in its own right or alternatively of combining with parallel Davenport
breeding groups in an effort to bring the good features of each group together
in one horse.
breeding started in 1906 with the 24 *** horses which are registered by
the Arabain Horse Registry as imported from Arbia by a man named Homer
Davenport. Of these, 20 appear in the pedigrees of current registered Arabian
horses. However, only 15 (*Haleb,*Muson, *Hamrah, *Wadduda, *Gomusa, *Deyr,
*Reshan, *Abeyah, *Urfah, *Werdi, *Farha, *Hadba, *Jedah, *Haffia, *Abbeian)
are represented in pedigrees which do not also trace to something else.
By custom, the living horses tracing to these 15 horses and no others are
called "Davenport" Arabians.
any breeding group of Arabian horses tracing to only 15 ancestors who lived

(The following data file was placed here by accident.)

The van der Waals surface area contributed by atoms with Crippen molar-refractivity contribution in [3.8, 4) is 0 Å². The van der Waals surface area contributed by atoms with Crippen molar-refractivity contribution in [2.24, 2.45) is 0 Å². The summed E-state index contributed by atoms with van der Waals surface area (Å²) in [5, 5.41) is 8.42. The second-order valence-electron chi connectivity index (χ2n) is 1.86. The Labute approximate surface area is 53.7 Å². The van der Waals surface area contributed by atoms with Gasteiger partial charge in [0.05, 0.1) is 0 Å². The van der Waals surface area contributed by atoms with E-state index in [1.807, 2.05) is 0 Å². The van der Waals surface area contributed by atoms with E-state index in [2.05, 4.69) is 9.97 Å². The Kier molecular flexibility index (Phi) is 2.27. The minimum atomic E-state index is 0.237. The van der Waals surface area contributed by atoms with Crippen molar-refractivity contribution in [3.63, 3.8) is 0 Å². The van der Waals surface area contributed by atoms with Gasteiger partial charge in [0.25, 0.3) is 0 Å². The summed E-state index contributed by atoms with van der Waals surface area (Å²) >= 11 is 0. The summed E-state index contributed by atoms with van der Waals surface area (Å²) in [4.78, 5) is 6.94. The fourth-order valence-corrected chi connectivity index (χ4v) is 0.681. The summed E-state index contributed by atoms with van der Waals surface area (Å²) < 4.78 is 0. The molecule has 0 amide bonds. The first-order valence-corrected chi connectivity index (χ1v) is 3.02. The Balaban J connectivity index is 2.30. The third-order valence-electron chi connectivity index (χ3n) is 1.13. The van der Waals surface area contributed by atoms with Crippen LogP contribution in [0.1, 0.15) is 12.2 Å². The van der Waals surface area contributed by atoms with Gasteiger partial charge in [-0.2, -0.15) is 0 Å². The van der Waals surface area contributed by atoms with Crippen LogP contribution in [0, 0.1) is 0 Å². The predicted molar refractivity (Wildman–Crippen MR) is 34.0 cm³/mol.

in 1906 is pretty restricted to begin with. As Arabian breeding developed
in this country, the restriction was further tightened because usually
little systematic effort was made to keep Davenport bloodlines intact as
a breeding group. Many nice Davenport horses were bred, but these horses
were so successful in outcross breeding that they tended not to be bred
to each other except almost as a matter of accident. By 1955, after having
been in this country for 49 years and having produced literally thousands
of descendants, there were only about 25 horses left which were Davenport
in background without having crosses to some other kind of Arabian breeding.
most respects, the pedigrees of these horses were very similar. They traced
to about the same imported animals. There were close relationships in shared
parents and grandparents. Four were full brothers and sisters, and several
had half-sibling relationships. The general concensus among knowledgeable
Arabian breeders was that the bloodline was too scant as to numbers and
too inbred to still be a successful long-term breeding group.
there was so much that was attractive about the horses. They had such fine